Do we like a group more if it puts us through a difficult initiation?


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An experiment was conducted to test the hypothesis that persons who undergo an unpleasant initiation to become members of a group increase their liking for the group; that is, they find the group more attractive than do persons who become members without going through a severe initiation. This hypothesis was derived from Festinger’s theory of cognitive dissonance.

College women who volunteered to participate in discussion groups were randomly assigned to one of three experimental conditions: A Severe initiation condition, a Mild initiation condition, and a Control condition. In the Severe condition, subjects were required to read some embarrassing material before joining the group; in the Mild condition the material they read in order to join the group was not very embarrassing; in the Control condition, subjects were not required to read any material before becoming group members.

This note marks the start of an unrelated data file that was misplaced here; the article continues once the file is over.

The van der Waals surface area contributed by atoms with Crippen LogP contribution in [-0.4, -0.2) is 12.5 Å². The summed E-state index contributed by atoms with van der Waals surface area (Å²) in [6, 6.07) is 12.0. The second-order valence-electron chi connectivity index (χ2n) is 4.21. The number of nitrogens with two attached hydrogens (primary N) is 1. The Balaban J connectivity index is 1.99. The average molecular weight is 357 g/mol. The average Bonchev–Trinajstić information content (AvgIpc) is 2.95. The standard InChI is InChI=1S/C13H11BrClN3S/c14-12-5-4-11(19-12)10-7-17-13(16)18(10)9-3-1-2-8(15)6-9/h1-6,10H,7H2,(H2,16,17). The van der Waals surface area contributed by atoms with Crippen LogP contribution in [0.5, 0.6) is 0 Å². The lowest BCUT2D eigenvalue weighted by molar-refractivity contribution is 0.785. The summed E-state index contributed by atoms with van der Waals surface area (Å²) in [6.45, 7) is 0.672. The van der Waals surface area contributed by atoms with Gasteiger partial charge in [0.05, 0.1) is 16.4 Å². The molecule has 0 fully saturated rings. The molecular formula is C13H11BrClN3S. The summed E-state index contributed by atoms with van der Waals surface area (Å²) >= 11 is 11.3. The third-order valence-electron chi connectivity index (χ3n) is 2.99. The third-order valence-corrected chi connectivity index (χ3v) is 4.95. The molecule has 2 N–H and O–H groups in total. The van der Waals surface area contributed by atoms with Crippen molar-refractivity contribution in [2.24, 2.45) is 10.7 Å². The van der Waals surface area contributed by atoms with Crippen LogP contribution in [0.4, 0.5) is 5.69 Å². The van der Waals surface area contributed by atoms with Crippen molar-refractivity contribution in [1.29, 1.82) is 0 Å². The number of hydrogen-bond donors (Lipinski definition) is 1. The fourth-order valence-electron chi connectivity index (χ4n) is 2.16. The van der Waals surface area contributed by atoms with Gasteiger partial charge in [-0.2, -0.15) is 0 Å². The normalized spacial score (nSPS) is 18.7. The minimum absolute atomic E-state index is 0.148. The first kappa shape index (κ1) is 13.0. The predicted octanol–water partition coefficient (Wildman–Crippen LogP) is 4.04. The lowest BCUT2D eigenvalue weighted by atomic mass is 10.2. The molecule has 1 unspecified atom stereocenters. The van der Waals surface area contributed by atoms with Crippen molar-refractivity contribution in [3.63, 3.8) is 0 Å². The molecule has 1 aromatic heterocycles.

Each subject listened to a recording that appeared to be an ongoing discussion being conducted by the group which she had just joined. Afterwards, subjects filled out a questionnaire evaluating the discussion and the participants. The results clearly verified the hypothesis. Subjects who underwent a severe initiation perceived the group is being significantly more attractive than did those who underwent a mild initiation or no initiation. There was no appreciable difference between ratings by subjects who underwent a Mild initiation and those by subjects who underwent no initiation.


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